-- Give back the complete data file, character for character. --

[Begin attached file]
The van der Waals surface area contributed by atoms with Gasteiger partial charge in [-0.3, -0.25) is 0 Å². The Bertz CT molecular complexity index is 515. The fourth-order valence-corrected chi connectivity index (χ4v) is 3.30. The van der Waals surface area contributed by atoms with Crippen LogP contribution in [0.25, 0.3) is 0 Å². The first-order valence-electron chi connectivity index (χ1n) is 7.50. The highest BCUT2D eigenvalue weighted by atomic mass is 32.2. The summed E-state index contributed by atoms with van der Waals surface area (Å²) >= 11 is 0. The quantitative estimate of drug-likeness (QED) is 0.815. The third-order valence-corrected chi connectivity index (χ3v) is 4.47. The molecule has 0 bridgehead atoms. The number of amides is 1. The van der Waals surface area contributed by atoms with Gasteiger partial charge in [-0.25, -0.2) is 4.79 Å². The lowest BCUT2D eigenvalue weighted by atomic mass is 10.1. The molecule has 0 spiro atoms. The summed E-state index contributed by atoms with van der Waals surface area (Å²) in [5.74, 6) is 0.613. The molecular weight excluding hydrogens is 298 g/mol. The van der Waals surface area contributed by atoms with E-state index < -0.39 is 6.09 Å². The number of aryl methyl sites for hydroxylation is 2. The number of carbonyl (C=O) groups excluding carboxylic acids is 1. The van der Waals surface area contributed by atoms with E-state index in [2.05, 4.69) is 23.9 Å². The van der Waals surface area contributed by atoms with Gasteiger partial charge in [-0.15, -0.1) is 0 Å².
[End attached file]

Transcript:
The van der Waals surface area contributed by atoms with Gasteiger partial charge in [-0.3, -0.25) is 0 Å². The Bertz CT molecular complexity index is 515. The fourth-order valence-corrected chi connectivity index (χ4v) is 3.30. The van der Waals surface area contributed by atoms with Crippen LogP contribution in [0.25, 0.3) is 0 Å². The first-order valence-electron chi connectivity index (χ1n) is 7.50. The highest BCUT2D eigenvalue weighted by atomic mass is 32.2. The summed E-state index contributed by atoms with van der Waals surface area (Å²) >= 11 is 0. The quantitative estimate of drug-likeness (QED) is 0.815. The third-order valence-corrected chi connectivity index (χ3v) is 4.47. The molecule has 0 bridgehead atoms. The number of amides is 1. The van der Waals surface area contributed by atoms with Gasteiger partial charge in [-0.25, -0.2) is 4.79 Å². The lowest BCUT2D eigenvalue weighted by atomic mass is 10.1. The molecule has 0 spiro atoms. The summed E-state index contributed by atoms with van der Waals surface area (Å²) in [5.74, 6) is 0.613. The molecular weight excluding hydrogens is 298 g/mol. The van der Waals surface area contributed by atoms with E-state index < -0.39 is 6.09 Å². The number of aryl methyl sites for hydroxylation is 2. The number of carbonyl (C=O) groups excluding carboxylic acids is 1. The van der Waals surface area contributed by atoms with E-state index in [2.05, 4.69) is 23.9 Å². The van der Waals surface area contributed by atoms with Gasteiger partial charge in [-0.15, -0.1) is 0 Å².